NAIROBI, Kenya, May 6- Education Cabinet Secretary George Magoha has directed the Commission for University Education to audit the quality of degree programmes amid rising concerns that some are irrelevant to Kenya’s economy.
The audit, CS Magoha says should include lecturers, in a bid to ensure they too are equal to the task and compile a report by end of July this year.
The Cabinet Secretary was speaking when he launched an ongoing workshop on the state of Higher Education in Kenya on Monday, where he says the current situation is dire but has promised to oversee radical reforms.
He gave an example of climate change, an emerging menace that institutions of higher learning are yet to explore.
“When you look at the climate change, for example, is it real or not? The Government would be stupid if it doesn’t take action now, what are you doing about it?” he asked, during the workshop attended by key education stakeholders.
He wondered, “why do you (institutions of higher learning) want to duplicate courses and yet after a period, you see people dying because there is no water?”
“We cannot have all universities offering the same courses, getting the same funding. That funding model is fatal and it has to be stopped right now for the University system to survive.”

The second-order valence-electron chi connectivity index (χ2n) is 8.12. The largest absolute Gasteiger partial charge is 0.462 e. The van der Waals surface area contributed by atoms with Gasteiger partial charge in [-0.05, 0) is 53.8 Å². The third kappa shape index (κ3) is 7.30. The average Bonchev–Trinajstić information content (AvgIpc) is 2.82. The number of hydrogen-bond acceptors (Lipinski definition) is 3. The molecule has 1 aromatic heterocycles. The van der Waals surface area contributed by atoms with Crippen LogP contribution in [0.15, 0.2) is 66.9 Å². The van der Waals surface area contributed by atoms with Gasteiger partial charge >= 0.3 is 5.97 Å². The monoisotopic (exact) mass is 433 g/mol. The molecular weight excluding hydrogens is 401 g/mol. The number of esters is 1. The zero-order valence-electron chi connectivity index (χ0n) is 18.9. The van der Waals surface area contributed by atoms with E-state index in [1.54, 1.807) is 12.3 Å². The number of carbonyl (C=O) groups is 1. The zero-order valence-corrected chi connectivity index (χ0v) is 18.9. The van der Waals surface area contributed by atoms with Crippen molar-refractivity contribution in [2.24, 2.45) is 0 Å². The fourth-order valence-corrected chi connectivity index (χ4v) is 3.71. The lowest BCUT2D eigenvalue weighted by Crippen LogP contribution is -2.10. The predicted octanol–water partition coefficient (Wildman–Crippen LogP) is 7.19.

His sentiments were echoed by Technical University of Kenya Vice Chancellor Prof. Francis Aduol who says the status of the higher education is wanting largely because of constrained resources despite massive numbers of students coupled with lack of facilities and staff.
Prof Aduol lamented that at the current status, Kenya institutions of higher learning cannot guarantee to produce quality professionals.
“The bottom line is we are doing very badly as Universities, in two aspects; the quality of education we are supposed to give and coverage as well,” he said. “We have done very well in terms of expansion. Today, Kenya has one of the largest representation of Universities population on the African content. But what should be bothering us is what are we giving out with these huge numbers of Universities.”
He noted that “those who have been within the University system a little bit longer are a bit disappointed. The fact that the Universities are not doing well is not because Vice Chancellors do not know. The problem is the circumstances we found ourselves.”